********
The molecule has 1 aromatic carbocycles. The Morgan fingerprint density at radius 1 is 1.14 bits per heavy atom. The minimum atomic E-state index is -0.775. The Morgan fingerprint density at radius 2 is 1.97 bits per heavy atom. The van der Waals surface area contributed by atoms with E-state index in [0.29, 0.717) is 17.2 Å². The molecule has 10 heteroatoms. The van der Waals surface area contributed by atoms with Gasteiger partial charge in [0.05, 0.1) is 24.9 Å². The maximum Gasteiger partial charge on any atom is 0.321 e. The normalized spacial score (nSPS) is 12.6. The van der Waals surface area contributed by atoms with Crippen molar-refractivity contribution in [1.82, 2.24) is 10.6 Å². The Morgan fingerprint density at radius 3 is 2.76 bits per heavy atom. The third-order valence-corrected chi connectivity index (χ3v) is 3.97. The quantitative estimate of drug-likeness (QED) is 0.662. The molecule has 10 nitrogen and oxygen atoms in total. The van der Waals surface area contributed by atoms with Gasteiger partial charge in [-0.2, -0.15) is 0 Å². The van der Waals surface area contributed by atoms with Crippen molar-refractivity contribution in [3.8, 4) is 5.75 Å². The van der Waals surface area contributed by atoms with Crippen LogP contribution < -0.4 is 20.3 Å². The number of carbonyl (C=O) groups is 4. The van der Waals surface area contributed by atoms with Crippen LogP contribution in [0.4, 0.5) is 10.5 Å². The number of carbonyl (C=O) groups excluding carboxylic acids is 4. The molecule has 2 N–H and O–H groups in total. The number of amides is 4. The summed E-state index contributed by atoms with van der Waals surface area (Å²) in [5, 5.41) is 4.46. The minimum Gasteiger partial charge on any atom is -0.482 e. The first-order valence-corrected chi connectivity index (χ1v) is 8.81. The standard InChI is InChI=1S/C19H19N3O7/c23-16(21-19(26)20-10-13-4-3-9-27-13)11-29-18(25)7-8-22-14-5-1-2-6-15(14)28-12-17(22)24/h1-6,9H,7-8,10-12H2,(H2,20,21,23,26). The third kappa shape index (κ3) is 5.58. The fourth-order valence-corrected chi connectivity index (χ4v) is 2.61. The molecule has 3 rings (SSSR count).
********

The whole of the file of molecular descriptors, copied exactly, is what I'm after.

The molecule has 1 aromatic carbocycles. The Morgan fingerprint density at radius 1 is 1.14 bits per heavy atom. The minimum atomic E-state index is -0.775. The Morgan fingerprint density at radius 2 is 1.97 bits per heavy atom. The van der Waals surface area contributed by atoms with E-state index in [0.29, 0.717) is 17.2 Å². The molecule has 10 heteroatoms. The van der Waals surface area contributed by atoms with Gasteiger partial charge in [0.05, 0.1) is 24.9 Å². The maximum Gasteiger partial charge on any atom is 0.321 e. The normalized spacial score (nSPS) is 12.6. The van der Waals surface area contributed by atoms with Crippen molar-refractivity contribution in [1.82, 2.24) is 10.6 Å². The Morgan fingerprint density at radius 3 is 2.76 bits per heavy atom. The third-order valence-corrected chi connectivity index (χ3v) is 3.97. The quantitative estimate of drug-likeness (QED) is 0.662. The molecule has 10 nitrogen and oxygen atoms in total. The van der Waals surface area contributed by atoms with Gasteiger partial charge in [-0.2, -0.15) is 0 Å². The van der Waals surface area contributed by atoms with Crippen molar-refractivity contribution in [3.8, 4) is 5.75 Å². The van der Waals surface area contributed by atoms with Crippen LogP contribution < -0.4 is 20.3 Å². The number of carbonyl (C=O) groups is 4. The van der Waals surface area contributed by atoms with Crippen LogP contribution in [0.4, 0.5) is 10.5 Å². The number of carbonyl (C=O) groups excluding carboxylic acids is 4. The molecule has 2 N–H and O–H groups in total. The number of amides is 4. The summed E-state index contributed by atoms with van der Waals surface area (Å²) in [5, 5.41) is 4.46. The minimum Gasteiger partial charge on any atom is -0.482 e. The first-order valence-corrected chi connectivity index (χ1v) is 8.81. The standard InChI is InChI=1S/C19H19N3O7/c23-16(21-19(26)20-10-13-4-3-9-27-13)11-29-18(25)7-8-22-14-5-1-2-6-15(14)28-12-17(22)24/h1-6,9H,7-8,10-12H2,(H2,20,21,23,26). The third kappa shape index (κ3) is 5.58. The fourth-order valence-corrected chi connectivity index (χ4v) is 2.61. The molecule has 3 rings (SSSR count).